For Shohei Ohtani, out of all of the jaw-dropping, historic moments he created during his unforgettable 2021 season with the Los Angeles Angels, one game from the very start of the year is what left the biggest impression on MLB’s biggest star.
“I think the game where the designated hitter rule was forfeited was big,” Ohtani said Monday, referring to hitting for himself as the pitcher against the Chicago White Sox on April 4. “I think it was important for everyone to start without apprehension in one of the first games. Being able to have a good, balanced start was big.”
The 27-year-old two-way star, who is favored to be named American League MVP later this month, fielded questions at the Japan National Press Club for about an hour on Monday in his first public appearance since returning to Japan after the 2021 MLB season.
Ohtani hit 161 kph (100 mph) on the radar gun from the mound with multiple pitches and hit a home run in his first at-bat in that game against the White Sox. That got the ball rolling on a year during which Ohtani would hit 46 home runs — the most by a Japanese player in a single season — and steal 26 bases as the Angels’ DH, while also winning nine games as a pitcher and striking out 156 batters in the first truly two-way season MLB has seen in decades.
Ohtani was in the lineup for 20 of his 23 pitching starts and is the first pitcher to hit for himself at least four times in games where the DH was applicable. Ohtani batted .257 with a .965 on base-plus slugging percentage in 2021 while also recording a 3.18 ERA.
While the results of the MVP voting won’t be known for a few more days — Ohtani is a finalist with Toronto Blue Jays duo Vladimir Guerrero Jr. and Marcus Semien — Ohtani has already taken home a raft of honors, including his first Silver Slugger Award.
“I’m grateful,” Ohtani said. “Personally, I’d like to turn the page and do more and more so that I can receive these types of awards again next year. I’m really happy that my numbers this year were evaluated this way, but I don’t want to wait for awards and want to flip the switch (to next year).”
Ohtani, who underwent Tommy John surgery in late 2018, didn’t pitch in 2019 and only made two pitching appearances in 2020, already expects to be even better as a pitcher next season.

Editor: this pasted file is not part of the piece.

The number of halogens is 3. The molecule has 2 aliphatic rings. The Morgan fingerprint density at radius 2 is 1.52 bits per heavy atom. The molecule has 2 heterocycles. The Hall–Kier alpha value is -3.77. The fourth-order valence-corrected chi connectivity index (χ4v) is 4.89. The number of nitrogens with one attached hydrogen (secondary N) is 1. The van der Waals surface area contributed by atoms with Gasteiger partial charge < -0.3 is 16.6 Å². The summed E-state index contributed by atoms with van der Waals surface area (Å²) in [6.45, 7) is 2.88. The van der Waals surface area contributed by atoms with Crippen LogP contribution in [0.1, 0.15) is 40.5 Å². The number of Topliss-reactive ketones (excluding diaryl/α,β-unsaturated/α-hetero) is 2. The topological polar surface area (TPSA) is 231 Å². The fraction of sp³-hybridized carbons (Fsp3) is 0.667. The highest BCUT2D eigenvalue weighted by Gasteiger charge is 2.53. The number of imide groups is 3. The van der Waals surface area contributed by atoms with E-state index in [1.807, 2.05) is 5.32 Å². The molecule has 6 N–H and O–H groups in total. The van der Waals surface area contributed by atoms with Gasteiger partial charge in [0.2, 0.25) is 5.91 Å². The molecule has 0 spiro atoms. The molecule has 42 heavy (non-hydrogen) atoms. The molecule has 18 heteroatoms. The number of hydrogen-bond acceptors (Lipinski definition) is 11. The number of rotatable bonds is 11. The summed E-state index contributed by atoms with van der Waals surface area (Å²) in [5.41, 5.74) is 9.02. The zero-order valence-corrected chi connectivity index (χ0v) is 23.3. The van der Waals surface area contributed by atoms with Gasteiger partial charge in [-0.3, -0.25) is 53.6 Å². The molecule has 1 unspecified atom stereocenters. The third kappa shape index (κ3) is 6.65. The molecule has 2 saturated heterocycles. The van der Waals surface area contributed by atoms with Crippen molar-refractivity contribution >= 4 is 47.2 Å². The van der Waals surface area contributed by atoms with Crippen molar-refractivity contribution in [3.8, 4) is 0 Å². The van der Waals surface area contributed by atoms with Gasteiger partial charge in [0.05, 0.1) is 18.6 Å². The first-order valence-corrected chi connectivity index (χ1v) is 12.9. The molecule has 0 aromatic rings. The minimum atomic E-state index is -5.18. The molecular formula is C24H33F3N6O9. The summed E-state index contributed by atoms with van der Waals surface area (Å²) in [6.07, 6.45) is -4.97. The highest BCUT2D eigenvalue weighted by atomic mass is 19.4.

“I think the best thing this year was the number of innings and the number of games,” said Ohtani, who threw 130⅓ innings across 23 starts. “I grew more accustomed to the affected area and with my body as we went into the second half of the season and I want to keep that going into next year.
“If I can do that, I think my speed will inevitably increase and my command will get better.”
Ohtani, who said he took about two weeks off after the season, said he’s been training at home, including during his quarantine since returning from the U.S.
“I’ll start throwing after this today,” he said.
Ohtani also appeared open to playing in the outfield more often if needed, something he did on occasion after being taken off the mound during games this season.
The young star also intends to continue on his two-way path next season.
“I’ve been doing my best to this point,” Ohtani said. “I still want to do my best because I think I can go even higher.”
Ohtani burst out the gates during the first half of season and quickly became the most-followed player in MLB.
Ohtani was so successful that he became the first player named to an All-Star team at two positions — pitcher and DH — and got the start at both. As a hitter during the All-Star Game, Ohtani faced Max Scherzer, then a member of the Washington Nationals, who he said was the pitcher he was most impressed by during the year.
The All-Star festivities also reunited Ohtani and fellow AL pitcher Yusei Kikuchi, who was representing the Seattle Mariners. The two pitchers both attended Hanamaki Higashi High School in Iwate Prefecture.
“I was happy we got to go at the same time, but I think the high school manager and coaches were probably even more pleased,” Ohtani said.
Ohtani faced a tougher road in the second half of 2021 as he got off to a slow start at the plate. Opposing teams, fearing his power, soon began avoiding him by pitching around him and walking him.
“We had some of our core batters missing because of injuries, so I think that probably won’t happen next year,” Ohtani said of the walks he drew in the second half. “I don’t think they will be able to attack me the same way as this year, because there will be better batters than me in the lineup.”
While Ohtani ultimately had great personal success, the Angels finished with a losing record and failed to reach the playoffs. He admitted there were many mentally trying times during the second half of the season, in which his offensive numbers dipped, but still saw the experience as a positive overall.
Ohtani said the support of the fans also helped spur him on during the tough times.
“There are games every day, so there are always good and bad results,” he said. “I like to get results. I’m really happy when I can experience things I can’t experience in normal life. When I’m injured, I can’t play in games, so it was a good year, even the depressing parts.”
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